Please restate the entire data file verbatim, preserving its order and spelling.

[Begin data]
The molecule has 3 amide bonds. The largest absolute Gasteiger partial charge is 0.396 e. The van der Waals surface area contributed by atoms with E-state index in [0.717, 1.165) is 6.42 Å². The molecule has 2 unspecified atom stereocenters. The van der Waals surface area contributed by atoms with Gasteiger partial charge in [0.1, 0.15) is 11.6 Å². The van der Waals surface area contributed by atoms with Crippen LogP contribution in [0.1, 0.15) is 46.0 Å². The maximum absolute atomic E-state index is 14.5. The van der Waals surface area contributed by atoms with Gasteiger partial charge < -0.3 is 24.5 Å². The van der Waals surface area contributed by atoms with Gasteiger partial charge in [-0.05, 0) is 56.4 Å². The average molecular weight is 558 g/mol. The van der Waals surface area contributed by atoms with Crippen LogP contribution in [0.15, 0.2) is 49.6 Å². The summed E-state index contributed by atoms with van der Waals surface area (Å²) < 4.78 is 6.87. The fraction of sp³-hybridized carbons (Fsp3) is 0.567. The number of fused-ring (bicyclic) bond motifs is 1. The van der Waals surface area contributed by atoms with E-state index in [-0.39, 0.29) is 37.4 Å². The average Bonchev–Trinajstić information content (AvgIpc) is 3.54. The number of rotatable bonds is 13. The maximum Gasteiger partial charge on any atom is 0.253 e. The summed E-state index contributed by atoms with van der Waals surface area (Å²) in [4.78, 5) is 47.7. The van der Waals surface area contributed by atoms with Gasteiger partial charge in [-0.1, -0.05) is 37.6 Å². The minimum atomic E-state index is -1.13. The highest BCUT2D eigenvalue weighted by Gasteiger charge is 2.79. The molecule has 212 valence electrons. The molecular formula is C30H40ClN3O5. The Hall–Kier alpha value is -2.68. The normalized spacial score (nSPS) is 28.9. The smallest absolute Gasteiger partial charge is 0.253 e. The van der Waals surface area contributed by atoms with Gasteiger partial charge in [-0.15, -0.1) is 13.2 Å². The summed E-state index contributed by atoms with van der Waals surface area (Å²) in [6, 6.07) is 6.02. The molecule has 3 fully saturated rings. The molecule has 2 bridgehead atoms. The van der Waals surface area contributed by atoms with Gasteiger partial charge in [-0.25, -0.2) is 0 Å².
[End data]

The molecule has 3 amide bonds. The largest absolute Gasteiger partial charge is 0.396 e. The van der Waals surface area contributed by atoms with E-state index in [0.717, 1.165) is 6.42 Å². The molecule has 2 unspecified atom stereocenters. The van der Waals surface area contributed by atoms with Gasteiger partial charge in [0.1, 0.15) is 11.6 Å². The van der Waals surface area contributed by atoms with Crippen LogP contribution in [0.1, 0.15) is 46.0 Å². The maximum absolute atomic E-state index is 14.5. The van der Waals surface area contributed by atoms with Gasteiger partial charge < -0.3 is 24.5 Å². The van der Waals surface area contributed by atoms with Gasteiger partial charge in [-0.05, 0) is 56.4 Å². The average molecular weight is 558 g/mol. The van der Waals surface area contributed by atoms with Crippen LogP contribution in [0.15, 0.2) is 49.6 Å². The summed E-state index contributed by atoms with van der Waals surface area (Å²) < 4.78 is 6.87. The fraction of sp³-hybridized carbons (Fsp3) is 0.567. The number of fused-ring (bicyclic) bond motifs is 1. The van der Waals surface area contributed by atoms with E-state index in [-0.39, 0.29) is 37.4 Å². The average Bonchev–Trinajstić information content (AvgIpc) is 3.54. The number of rotatable bonds is 13. The maximum Gasteiger partial charge on any atom is 0.253 e. The summed E-state index contributed by atoms with van der Waals surface area (Å²) in [4.78, 5) is 47.7. The van der Waals surface area contributed by atoms with Gasteiger partial charge in [-0.1, -0.05) is 37.6 Å². The minimum atomic E-state index is -1.13. The highest BCUT2D eigenvalue weighted by Gasteiger charge is 2.79. The molecule has 212 valence electrons. The molecular formula is C30H40ClN3O5. The Hall–Kier alpha value is -2.68. The normalized spacial score (nSPS) is 28.9. The smallest absolute Gasteiger partial charge is 0.253 e. The van der Waals surface area contributed by atoms with Gasteiger partial charge in [-0.15, -0.1) is 13.2 Å². The summed E-state index contributed by atoms with van der Waals surface area (Å²) in [6, 6.07) is 6.02. The molecule has 3 fully saturated rings. The molecule has 2 bridgehead atoms. The van der Waals surface area contributed by atoms with Gasteiger partial charge in [-0.25, -0.2) is 0 Å².